About the course:
For many industrial applications, finding a model from physical laws that is both simple and reliable for control design is a hard task. However, when a set of measurements is available, the control law can be computed from data without relying on the knowledge of the underlying physics. Specifically, in black-box model-based approaches, a model of the system is first derived from data and then a controller is computed based on such a model. In the so-called "direct" data-driven approaches, the controller is instead directly derived from experimental data. It is common belief that finding a good model of the plant is always the best way towards effective controller design, therefore model-based approaches usually prevail. In this course, an overview of data-driven methods will be provided and it will be shown that direct solutions might sometimes be preferable. Some recent results will also be discussed to highlight the potential of future research from both a theoretical and an industrial perspective.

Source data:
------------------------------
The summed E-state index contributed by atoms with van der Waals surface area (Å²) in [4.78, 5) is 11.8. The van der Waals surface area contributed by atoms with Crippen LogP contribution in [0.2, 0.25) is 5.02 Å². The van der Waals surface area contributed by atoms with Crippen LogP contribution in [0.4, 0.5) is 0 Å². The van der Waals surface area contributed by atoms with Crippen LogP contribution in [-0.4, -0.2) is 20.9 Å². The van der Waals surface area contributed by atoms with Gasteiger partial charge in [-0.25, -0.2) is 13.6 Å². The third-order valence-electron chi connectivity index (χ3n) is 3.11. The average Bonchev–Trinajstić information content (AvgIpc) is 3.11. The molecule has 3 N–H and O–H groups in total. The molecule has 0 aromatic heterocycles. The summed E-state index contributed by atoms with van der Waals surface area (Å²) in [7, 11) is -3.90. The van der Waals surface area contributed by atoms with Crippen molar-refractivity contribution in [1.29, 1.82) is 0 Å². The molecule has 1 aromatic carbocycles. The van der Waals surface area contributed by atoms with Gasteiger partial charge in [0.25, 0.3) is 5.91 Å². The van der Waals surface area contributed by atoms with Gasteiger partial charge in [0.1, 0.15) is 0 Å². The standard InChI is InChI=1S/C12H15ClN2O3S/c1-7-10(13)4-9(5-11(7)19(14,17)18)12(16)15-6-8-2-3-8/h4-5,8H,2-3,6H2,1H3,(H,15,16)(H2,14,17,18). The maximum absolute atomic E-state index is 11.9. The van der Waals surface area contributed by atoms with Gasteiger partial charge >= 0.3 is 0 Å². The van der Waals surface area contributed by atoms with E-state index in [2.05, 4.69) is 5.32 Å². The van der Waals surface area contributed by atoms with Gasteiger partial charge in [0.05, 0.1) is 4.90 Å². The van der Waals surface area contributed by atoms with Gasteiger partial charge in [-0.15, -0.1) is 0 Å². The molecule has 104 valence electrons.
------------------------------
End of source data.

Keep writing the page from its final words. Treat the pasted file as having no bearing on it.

Prerequisites:
Fundamentals of System Identification and Automatic control.

Lecture notes and code:
- Slides

- Code 

References:
- L. Ljung, System Identification: Theory for User (2nd ed.), Prentice Hall, 1999.
- M. Verhaegen and V. Verdult, Filtering and system identification: a least squares approach, Cambridge university press, 2007.
- K. Zhou, J. Doyle, and K. Glover. Robust and optimal control. Prentice hall, 1996.
- Recent scientific papers indicated in the slides.

Email to:
simone.formentin at polimi dot it